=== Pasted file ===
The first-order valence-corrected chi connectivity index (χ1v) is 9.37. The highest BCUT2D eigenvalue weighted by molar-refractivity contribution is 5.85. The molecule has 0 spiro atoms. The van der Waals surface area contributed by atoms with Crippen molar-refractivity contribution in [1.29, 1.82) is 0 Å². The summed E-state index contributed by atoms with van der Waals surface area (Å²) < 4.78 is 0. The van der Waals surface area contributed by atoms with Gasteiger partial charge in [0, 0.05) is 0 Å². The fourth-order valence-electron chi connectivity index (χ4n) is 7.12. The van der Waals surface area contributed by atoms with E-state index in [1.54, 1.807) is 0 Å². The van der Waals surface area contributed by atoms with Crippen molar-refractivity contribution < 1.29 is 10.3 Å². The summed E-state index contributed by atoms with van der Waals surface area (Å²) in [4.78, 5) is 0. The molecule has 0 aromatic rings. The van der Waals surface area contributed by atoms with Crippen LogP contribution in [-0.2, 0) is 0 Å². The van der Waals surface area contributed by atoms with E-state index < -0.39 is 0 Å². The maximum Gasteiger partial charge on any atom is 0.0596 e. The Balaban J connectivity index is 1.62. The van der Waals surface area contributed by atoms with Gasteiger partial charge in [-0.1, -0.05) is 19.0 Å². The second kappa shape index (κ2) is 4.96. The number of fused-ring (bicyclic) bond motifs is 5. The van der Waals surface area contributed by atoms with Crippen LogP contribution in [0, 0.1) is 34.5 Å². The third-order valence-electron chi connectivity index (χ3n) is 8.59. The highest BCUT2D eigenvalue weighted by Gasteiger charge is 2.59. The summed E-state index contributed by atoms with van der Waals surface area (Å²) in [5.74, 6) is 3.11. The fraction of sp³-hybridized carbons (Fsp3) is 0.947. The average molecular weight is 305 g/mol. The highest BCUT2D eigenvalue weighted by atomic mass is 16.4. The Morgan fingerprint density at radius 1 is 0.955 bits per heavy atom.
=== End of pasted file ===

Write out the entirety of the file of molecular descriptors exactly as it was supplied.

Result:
The first-order valence-corrected chi connectivity index (χ1v) is 9.37. The highest BCUT2D eigenvalue weighted by molar-refractivity contribution is 5.85. The molecule has 0 spiro atoms. The van der Waals surface area contributed by atoms with Crippen molar-refractivity contribution in [1.29, 1.82) is 0 Å². The summed E-state index contributed by atoms with van der Waals surface area (Å²) < 4.78 is 0. The van der Waals surface area contributed by atoms with Gasteiger partial charge in [0, 0.05) is 0 Å². The fourth-order valence-electron chi connectivity index (χ4n) is 7.12. The van der Waals surface area contributed by atoms with E-state index in [1.54, 1.807) is 0 Å². The van der Waals surface area contributed by atoms with Crippen molar-refractivity contribution < 1.29 is 10.3 Å². The summed E-state index contributed by atoms with van der Waals surface area (Å²) in [4.78, 5) is 0. The molecule has 0 aromatic rings. The van der Waals surface area contributed by atoms with Crippen LogP contribution in [-0.2, 0) is 0 Å². The van der Waals surface area contributed by atoms with E-state index < -0.39 is 0 Å². The maximum Gasteiger partial charge on any atom is 0.0596 e. The Balaban J connectivity index is 1.62. The van der Waals surface area contributed by atoms with Gasteiger partial charge in [-0.1, -0.05) is 19.0 Å². The second kappa shape index (κ2) is 4.96. The number of fused-ring (bicyclic) bond motifs is 5. The van der Waals surface area contributed by atoms with Crippen LogP contribution in [0, 0.1) is 34.5 Å². The third-order valence-electron chi connectivity index (χ3n) is 8.59. The highest BCUT2D eigenvalue weighted by Gasteiger charge is 2.59. The summed E-state index contributed by atoms with van der Waals surface area (Å²) in [5.74, 6) is 3.11. The fraction of sp³-hybridized carbons (Fsp3) is 0.947. The average molecular weight is 305 g/mol. The highest BCUT2D eigenvalue weighted by atomic mass is 16.4. The Morgan fingerprint density at radius 1 is 0.955 bits per heavy atom.